Christopher Hitchens, noted author and philosopher died December 15, 2011 leaving behind many essays, books, and other writings as well as contributing to several lectures, ethics/religion debates, and TV talk shows. His acerbic style often ruffled feathers as he attacked religious dogmatism.
As one of the most famous outspoken atheists of this era, his thoughts on being diagnosed with an incurable disease would be a powerful insight into how atheists might approach illness and death. Where others might retreat from the public spotlight, Hitchens attacked his cancer through writing.
As a doctor caring for patients facing their own mortality, understanding their spirituality becomes an important part of caring for the whole person. I have seen many caring family members and friends inquire to me if their was enough time to get the appropriate clergy to help a patient convert or be saved. A person dying as an agnostic/atheist or even not the right religion becomes a very important focus for some people. Some have asked me or chaplains if we have ever seen any ‘deathbed conversions’ or someone who died without being saved. I never really expected this before I became a palliative medicine fellow.
What surprises me about the inside peek that Hitchens gives us with his writings is that many of his feelings, thoughts and experiences are really about the human condition and I have seen and heard similar things from religious patients as well. In reading his articles it helps me understand that despite all our differences we are all human and as we die our experience is both unique and universal.
I wanted to share a few choice quotes from his articles here. Any one of them would be a good review for your team or learners on discussing the different approaches to dying that our patients experience.
The quotes come from the following Vanity Fair articles:
Unanswerable Prayers - Oct 2010
Miss Manners and the Big C – Dec 2010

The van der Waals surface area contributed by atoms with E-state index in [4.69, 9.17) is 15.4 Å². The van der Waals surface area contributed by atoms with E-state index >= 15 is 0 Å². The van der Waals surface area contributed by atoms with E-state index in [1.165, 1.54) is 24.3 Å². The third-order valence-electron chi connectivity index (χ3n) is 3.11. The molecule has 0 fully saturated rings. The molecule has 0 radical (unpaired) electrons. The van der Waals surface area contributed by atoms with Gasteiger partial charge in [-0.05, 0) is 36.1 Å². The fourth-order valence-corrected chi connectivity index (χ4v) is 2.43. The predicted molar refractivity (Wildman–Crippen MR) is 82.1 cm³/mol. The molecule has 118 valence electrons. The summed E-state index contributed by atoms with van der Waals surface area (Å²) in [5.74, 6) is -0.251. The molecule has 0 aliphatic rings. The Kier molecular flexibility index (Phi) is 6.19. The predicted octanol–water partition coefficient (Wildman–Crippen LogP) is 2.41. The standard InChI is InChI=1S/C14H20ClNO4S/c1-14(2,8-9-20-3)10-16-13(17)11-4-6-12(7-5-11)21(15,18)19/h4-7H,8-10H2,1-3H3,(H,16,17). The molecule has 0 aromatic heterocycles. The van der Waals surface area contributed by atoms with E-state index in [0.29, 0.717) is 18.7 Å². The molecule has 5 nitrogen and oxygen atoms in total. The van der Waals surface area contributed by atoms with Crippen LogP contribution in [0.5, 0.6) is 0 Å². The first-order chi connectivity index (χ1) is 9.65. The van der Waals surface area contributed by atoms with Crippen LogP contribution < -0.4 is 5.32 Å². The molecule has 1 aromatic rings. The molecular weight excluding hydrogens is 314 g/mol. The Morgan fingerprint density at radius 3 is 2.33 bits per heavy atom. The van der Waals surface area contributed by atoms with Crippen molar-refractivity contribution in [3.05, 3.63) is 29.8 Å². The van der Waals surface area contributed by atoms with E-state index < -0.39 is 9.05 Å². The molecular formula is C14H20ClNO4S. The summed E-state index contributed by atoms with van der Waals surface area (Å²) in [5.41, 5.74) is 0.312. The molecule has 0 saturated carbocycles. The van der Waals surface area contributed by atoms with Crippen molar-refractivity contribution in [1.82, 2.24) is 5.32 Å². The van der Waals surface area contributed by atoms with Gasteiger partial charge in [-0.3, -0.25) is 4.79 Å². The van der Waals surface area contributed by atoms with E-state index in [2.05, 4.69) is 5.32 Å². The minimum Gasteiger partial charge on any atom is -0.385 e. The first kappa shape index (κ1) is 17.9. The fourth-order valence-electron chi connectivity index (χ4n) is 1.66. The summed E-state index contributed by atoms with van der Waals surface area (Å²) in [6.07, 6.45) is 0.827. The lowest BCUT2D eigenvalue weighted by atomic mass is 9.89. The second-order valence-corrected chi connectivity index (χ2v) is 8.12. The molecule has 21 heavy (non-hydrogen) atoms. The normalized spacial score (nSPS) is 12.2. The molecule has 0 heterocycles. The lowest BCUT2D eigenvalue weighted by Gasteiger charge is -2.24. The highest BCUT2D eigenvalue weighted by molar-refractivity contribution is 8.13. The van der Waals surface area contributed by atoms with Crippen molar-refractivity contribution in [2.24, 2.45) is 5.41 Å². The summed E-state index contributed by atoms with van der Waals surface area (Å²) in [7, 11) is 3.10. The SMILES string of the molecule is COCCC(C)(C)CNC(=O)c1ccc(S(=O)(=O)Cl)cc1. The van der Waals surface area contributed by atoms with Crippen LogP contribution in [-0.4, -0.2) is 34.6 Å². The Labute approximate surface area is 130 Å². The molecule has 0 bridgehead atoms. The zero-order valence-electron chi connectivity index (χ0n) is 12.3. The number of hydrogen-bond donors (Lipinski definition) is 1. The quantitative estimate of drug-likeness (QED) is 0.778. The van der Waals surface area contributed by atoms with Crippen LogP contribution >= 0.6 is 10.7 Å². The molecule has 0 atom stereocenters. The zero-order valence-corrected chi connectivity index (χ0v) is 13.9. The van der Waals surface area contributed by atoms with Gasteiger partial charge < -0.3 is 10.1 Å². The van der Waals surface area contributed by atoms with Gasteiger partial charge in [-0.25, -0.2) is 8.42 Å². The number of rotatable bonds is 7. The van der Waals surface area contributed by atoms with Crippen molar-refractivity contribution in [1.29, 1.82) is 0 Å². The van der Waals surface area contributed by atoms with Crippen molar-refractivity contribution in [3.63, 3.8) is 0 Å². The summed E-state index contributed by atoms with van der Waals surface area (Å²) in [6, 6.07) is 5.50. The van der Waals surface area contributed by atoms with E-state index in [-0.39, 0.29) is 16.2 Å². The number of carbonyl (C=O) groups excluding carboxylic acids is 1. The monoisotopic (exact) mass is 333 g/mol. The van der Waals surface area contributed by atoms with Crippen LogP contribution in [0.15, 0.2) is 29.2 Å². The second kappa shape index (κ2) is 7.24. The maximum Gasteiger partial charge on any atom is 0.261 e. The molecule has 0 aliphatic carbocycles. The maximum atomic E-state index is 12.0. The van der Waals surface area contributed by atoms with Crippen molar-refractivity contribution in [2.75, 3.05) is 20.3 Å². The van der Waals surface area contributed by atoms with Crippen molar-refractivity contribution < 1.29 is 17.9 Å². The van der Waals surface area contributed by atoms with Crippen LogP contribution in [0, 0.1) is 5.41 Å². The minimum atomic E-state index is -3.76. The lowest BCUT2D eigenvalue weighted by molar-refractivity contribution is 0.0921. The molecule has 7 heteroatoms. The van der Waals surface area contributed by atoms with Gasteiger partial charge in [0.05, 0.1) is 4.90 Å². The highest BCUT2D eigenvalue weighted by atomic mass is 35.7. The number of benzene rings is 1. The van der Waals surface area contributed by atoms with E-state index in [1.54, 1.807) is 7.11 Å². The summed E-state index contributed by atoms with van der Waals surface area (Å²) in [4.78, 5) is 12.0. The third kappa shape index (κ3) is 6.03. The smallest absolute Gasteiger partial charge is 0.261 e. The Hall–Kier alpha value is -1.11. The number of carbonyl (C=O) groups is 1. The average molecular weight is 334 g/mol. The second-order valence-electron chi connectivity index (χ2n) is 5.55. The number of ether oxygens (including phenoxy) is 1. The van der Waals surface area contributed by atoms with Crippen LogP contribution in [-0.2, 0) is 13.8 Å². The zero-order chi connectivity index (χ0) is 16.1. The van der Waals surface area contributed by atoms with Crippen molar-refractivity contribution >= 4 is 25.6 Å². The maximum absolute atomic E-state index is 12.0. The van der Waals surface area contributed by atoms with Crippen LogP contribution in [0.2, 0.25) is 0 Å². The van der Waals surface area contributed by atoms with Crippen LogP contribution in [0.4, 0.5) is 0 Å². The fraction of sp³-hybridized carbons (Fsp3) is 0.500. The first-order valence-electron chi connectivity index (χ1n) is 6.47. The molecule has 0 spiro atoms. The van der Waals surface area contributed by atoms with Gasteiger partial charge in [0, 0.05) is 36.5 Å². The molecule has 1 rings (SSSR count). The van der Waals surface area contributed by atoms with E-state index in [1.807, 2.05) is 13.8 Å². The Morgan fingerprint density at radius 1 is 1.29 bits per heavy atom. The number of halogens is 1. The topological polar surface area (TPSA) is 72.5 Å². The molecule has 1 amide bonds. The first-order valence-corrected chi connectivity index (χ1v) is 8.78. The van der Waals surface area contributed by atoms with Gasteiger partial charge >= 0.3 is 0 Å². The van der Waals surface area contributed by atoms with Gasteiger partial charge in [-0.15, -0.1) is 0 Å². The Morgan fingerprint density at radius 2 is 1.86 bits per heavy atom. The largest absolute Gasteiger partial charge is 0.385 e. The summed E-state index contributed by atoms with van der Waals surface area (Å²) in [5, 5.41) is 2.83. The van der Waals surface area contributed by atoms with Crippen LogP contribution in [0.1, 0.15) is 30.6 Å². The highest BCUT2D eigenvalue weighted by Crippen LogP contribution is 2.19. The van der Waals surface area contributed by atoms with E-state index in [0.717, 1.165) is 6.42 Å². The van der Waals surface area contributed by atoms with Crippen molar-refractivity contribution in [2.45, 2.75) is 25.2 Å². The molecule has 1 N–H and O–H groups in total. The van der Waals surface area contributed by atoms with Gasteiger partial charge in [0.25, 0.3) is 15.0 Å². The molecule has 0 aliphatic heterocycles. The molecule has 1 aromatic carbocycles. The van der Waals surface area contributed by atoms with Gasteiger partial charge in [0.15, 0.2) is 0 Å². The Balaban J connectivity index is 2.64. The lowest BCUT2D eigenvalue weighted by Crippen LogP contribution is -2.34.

Unspoken Truths – June 2011
Trial of the Will – January 2012 (published posthumously)
On stories about any possible deathbed conversions:
In which case, why not cancer of the brain? As a terrified, half-aware imbecile, I might even scream for a priest at the close of business, though I hereby state while I am still lucid that the entity thus humiliating itself would not in fact be “me.” (Bear this in mind, in case of any later rumors or fabrications.)
On holding hope and realism:
The absorbing fact about being mortally sick is that you spend a good deal of time preparing yourself to die with some modicum of stoicism (and provision for loved ones), while being simultaneously and highly interested in the business of survival.
On losing his voice:
Now, if I want to enter a conversation, I have to attract attention in some other way, and live with the awful fact that people are then listening “sympathetically.” At least they don’t have to pay attention for long: I can’t keep it up and anyway can’t stand to.
On sharing stories about other people’s cancer:
…your narrative may fail to grip if you haven’t taken any care to find out how well or badly your audience member is faring (or feeling).
On a false cliche (What doesn’t kill you makes you stronger.):
After all, if it were otherwise, then each attack, each stroke, each vile hiccup, each slime assault, would collectively build one up and strengthen resistance. And this is plainly absurd. So we are left with something quite unusual in the annals of unsentimental approaches to extinction: not the wish to die with dignity but the desire to have died.
It’s probably a merciful thing that pain is impossible to describe from memory. It’s also impossible to warn against. If my proton doctors had tried to tell me up front, they might perhaps have spoken of “grave discomfort” or perhaps of a burning sensation. I only know that nothing at all could have readied or steadied me for this thing that seemed to scorn painkillers and to attack me in my core.
Christian Sinclair is a palliative care physician who blogs at Pallimed.
Submit a guest post and be heard on social media’s leading physician voice.